The compounds aeruginascin and bufotenidine come from two different taxonomic kingdoms, Plantae and Animalia, respectively. This makes them seem quite different, but the compounds may be related in other ways. This similarity is evidence of common origins and the interconnectedness of living things on Earth. As discussed below, the similarities and differences between aeruginascin and bufotenidine bring insight and many opportunities for psychedelic researchers.
Aeruginascin is one of several compounds found in magic mushrooms (aka psilocybin mushrooms) but so far has only been found in the species Inocybe aeruginascens.1 Bufotenidine (not to be confused with bufotenin) is one compound in the secretions of certain toad species like Bufo bufo gargarizans.2 Interestingly, in 2013, Servillo et al. detected bufotenidine in plants of the genus Citrus.3
Comparing the Chemical Structures of Aeruginascin and Bufotenidine
The chemical structure of aeruginascin is similar to psilocybin (see below), the primary psychedelic prodrug in magic mushrooms. The difference is that aeruginascin has three methyl groups on the ethanolamine moiety, and psilocybin has two. The additional methyl group creates a positively charged trimethylammonium group on aeruginascin.4
The difference between aeruginascin and bufotenidine is that bufotenidine is dephosphorylated aeruginascin with the HO- group at the 5-position instead of the 4-position. Also, notice that bufotenidine has a charged trimethylammonium group like aeruginascin.
Comparing the Pharmacology of Aeruginascin and Bufotenidine
In 2004, Jensen hypothesized that aeruginascin is unlikely to cross the blood-brain barrier due to its quaternary ammonium group.4 Because of this barrier, he stated that aeruginascin might have “profound peripheral effects.”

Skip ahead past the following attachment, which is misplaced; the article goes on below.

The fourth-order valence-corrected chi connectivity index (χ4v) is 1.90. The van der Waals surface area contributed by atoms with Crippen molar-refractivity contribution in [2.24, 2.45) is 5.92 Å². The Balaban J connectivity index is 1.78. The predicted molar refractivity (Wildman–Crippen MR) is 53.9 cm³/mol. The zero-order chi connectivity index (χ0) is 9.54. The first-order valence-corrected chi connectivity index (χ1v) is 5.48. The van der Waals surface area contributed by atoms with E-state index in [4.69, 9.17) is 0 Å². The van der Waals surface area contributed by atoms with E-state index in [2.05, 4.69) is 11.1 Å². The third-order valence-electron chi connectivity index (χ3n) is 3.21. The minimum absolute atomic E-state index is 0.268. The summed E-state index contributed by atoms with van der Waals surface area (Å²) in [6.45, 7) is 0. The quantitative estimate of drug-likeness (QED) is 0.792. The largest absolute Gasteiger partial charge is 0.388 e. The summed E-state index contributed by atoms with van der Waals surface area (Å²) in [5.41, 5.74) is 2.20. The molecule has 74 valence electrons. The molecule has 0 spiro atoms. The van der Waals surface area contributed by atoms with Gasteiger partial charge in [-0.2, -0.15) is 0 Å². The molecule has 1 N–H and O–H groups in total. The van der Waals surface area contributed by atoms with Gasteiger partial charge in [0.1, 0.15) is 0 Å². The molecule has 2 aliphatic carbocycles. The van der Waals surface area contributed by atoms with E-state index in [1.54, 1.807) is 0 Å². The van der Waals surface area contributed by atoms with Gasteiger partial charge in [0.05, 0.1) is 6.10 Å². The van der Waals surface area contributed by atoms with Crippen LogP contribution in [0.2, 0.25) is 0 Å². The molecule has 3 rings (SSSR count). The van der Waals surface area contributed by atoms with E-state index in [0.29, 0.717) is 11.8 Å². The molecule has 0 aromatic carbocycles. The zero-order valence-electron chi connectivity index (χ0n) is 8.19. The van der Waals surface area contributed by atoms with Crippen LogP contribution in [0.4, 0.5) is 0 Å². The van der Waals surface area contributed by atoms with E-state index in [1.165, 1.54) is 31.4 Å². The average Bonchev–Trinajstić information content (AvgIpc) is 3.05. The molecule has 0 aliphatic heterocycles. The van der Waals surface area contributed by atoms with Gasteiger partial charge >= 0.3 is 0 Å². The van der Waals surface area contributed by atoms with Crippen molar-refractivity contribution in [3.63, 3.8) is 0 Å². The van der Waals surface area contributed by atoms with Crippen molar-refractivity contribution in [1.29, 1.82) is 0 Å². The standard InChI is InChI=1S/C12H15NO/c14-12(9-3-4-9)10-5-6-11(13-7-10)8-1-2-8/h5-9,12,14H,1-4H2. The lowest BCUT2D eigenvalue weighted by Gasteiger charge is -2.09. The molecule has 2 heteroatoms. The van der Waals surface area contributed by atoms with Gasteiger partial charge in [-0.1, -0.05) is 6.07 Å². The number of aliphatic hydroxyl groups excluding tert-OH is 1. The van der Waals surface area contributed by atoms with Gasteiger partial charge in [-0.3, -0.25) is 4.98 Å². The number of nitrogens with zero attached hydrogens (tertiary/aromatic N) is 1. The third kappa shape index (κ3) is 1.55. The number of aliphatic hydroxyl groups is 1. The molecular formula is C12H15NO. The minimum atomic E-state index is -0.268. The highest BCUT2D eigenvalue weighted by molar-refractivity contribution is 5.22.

By analogy to Psilocybe alkaloids, Jensen also hypothesized that aeruginascin is metabolized quickly by the removal of the phosphate group. It’s dephosphorylation product, bufotenidine, is a potent and selective agonist of the serotonin 5-HT3 receptor.5 Bufotenidine binds to 5-HT3 with ten times the affinity of serotonin.6
5-HT3 is unique in the serotonin receptor family. It is not a G protein-coupled receptor (GPCR). It works via a ligand-gated ion channel.7 One of the effects of activation of the 5-HT3 receptor is nausea and vomiting which are common side effects of chemotherapy and radiation treatments. Antagonist drugs help control these side effects in cancer patients.8
A 2017 radioligand binding study found that bufotenidine from the parotid gland of the toad Bufo bufo had a higher affinity for neuronal α7 nicotinic acetylcholine receptors compared with muscular cholinergic receptors.9 A study from the early 1970s indicated that bufotenidine isolated from the giant reed Arundo donax caused paralysis in rats.10
In a 2020 paper, Sherwood et al. discussed the potential importance of aeruginascin and/or its active metabolite 4-OH-TMT in the condition known as wood lover paralysis (WLP).11 However, the authors did not report any findings regarding the biological activity of either compound.
By putting the chemical and pharmacological pieces together, one can hypothesize how aeruginascin could be responsible for WLP via bufotenidine.
If aeruginascin is dephosphorylated in the body and carbon 4 receives a hydroxyl group as a result, then the only difference between the paralysis-causing bufotenidine and the WLP-causing candidate aeruginascin is whether carbon 4 or 5 has the hydroxyl group. Both molecules have the charged and reactive trimethylammonium group. Therefore, it is feasible they may affect the same receptor and cause the same effect.
In addition, virtually nothing is known about the potential relevance of aeruginascin and bufotenidine to the entourage effect. That understanding would allow researchers to make formulations that preserve the benefits of nature’s cocktails while also having pharma’s precise dosing.
Listening to What Nature is Saying
Comparing naturally occurring compounds reveals hints from nature to apply to research for answering fundamental questions. Although aeruginascin and bufotenidine come from different taxonomic kingdoms, they are related chemically and also possibly in their pharmacology.
Aeruginascin (and a few other magic mushroom compounds) is now receiving research attention thanks to the work of Sherwood et al. However, bufotenidine pretty much remains in the shadows. There is clearly an unmet need for continuing research into aeruginascin, bufotenidine, and their metabolites.